“I’m reminded of your authentic faith, which first lived in your grandmother Lois and your mother Eunice. I’m sure that this faith is also inside you. Because of this, I’m reminding you to revive God’s gift that is in you through the laying on of my hands. God didn’t give us a spirit that is timid but one that is powerful, loving, and self-controlled.”

(II Timothy 1:5-7, The Common English Bible)

Faith is an odd thing. It cannot be passed from one generation to the next, like jewelry, or a house, or a business. On the other hand, if your upbringing is filled with people of faith, you have a decided advantage in acquiring it. Faith has to be modeled and demonstrated for any of us to entertain the bizarre notion that it might just be something worth developing for ourselves. Like the immigrants who have come to the United States, not knowing what to expect, but having heard stories of the opportunities awaiting them, we rely on the testimonies of those who have been down this road before us, so that we too can step out in faith.

Paul reminds Timothy of the roots of his faith in order to encourage him. First his grandmother, then his mother responded to God and began their respective journeys of faith. When Timothy made his confession, there were some strong examples for him to follow.

We are entering into a year that includes a celebration of 100 years of ministry as a congregation. We will highlight the faith of those who started a Community Church here in late 1920. But we dare not dwell too much in the past. Paul reminded Timothy that the faith was also in him, and that he should revive the gift that was in him. Timothy had great responsibility in his community of faith, even though he was relatively young. He may have doubted his abilities or whether people would follow his leadership. But Paul would not let him off the hook. God did not give him a timid spirit, but one of power, love and self-control.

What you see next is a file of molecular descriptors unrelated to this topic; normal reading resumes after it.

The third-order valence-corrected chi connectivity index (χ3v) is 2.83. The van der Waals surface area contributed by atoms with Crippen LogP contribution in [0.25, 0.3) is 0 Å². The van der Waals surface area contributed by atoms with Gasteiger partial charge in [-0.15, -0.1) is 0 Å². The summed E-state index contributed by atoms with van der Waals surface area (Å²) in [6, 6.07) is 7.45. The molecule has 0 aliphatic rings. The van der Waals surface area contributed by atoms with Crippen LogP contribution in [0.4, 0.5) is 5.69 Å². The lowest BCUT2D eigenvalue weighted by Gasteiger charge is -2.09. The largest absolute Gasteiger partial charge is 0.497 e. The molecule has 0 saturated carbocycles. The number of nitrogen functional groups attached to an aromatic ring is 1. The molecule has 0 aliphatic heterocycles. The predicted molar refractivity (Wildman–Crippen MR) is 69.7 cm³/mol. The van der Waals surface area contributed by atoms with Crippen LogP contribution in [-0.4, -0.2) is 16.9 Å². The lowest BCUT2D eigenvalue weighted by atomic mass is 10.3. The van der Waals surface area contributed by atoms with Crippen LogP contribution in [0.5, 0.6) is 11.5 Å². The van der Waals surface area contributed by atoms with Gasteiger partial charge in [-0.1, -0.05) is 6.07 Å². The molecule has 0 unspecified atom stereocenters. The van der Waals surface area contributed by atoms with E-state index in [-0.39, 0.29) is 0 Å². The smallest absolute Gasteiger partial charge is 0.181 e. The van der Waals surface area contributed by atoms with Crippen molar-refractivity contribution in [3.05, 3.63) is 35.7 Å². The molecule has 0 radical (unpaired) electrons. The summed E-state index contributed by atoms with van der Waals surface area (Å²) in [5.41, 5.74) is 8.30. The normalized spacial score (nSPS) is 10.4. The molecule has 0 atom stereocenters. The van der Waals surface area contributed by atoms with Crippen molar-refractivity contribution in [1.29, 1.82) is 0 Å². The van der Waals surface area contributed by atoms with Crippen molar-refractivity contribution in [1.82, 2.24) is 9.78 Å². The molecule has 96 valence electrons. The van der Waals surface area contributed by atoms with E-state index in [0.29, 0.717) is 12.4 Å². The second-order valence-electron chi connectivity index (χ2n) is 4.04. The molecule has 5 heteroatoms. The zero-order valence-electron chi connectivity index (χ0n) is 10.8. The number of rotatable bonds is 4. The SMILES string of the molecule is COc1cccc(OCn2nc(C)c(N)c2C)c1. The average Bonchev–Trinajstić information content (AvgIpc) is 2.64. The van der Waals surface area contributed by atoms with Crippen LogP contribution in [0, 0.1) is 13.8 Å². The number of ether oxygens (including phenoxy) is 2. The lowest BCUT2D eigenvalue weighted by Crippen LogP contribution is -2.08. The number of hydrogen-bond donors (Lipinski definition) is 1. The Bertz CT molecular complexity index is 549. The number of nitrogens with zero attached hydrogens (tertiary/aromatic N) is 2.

There is a lot about the world we live in that makes us doubt our faith. The powerful assert their control in ways that intimidate and shame. The problems of addiction and sex trafficking remind us that we do not have the self-control to curtail these vices. Our neighbors and friends seem to thrive on hatred, bigotry and bullying in spite of our calls to love neighbors, children and creation. Maybe the faith that worked 100 years ago is no longer relevant in a world of tweets and Instagram.

But notice that Paul never asks Timothy to make the faith of his mother or grandmother work on the problems he faced. Paul asks Timothy to revive his own faith, using his forbearers for inspiration, not for instruction. I think the stories of the basement church, struggling to stay open in the depths of the depression are inspiring! I think their vision of a Community Church that crossed the denominational lines of their day is bold and daring, even by our standards. I think that their sacrifices to make their dream become a reality are moving and wonderful. From their modest beginnings came projects and programs that changed this community for the better.

So while this is an anniversary year for us, we should not look only back into our distant past, but also forward to the challenges that will certainly come. Will we find ways to bring diverse points of view together at the same table? Will we be able to model a faith that cares for the earth and for those who struggle to live on it? Will we have a spirit of power, love, and self-control. I pray that we will.


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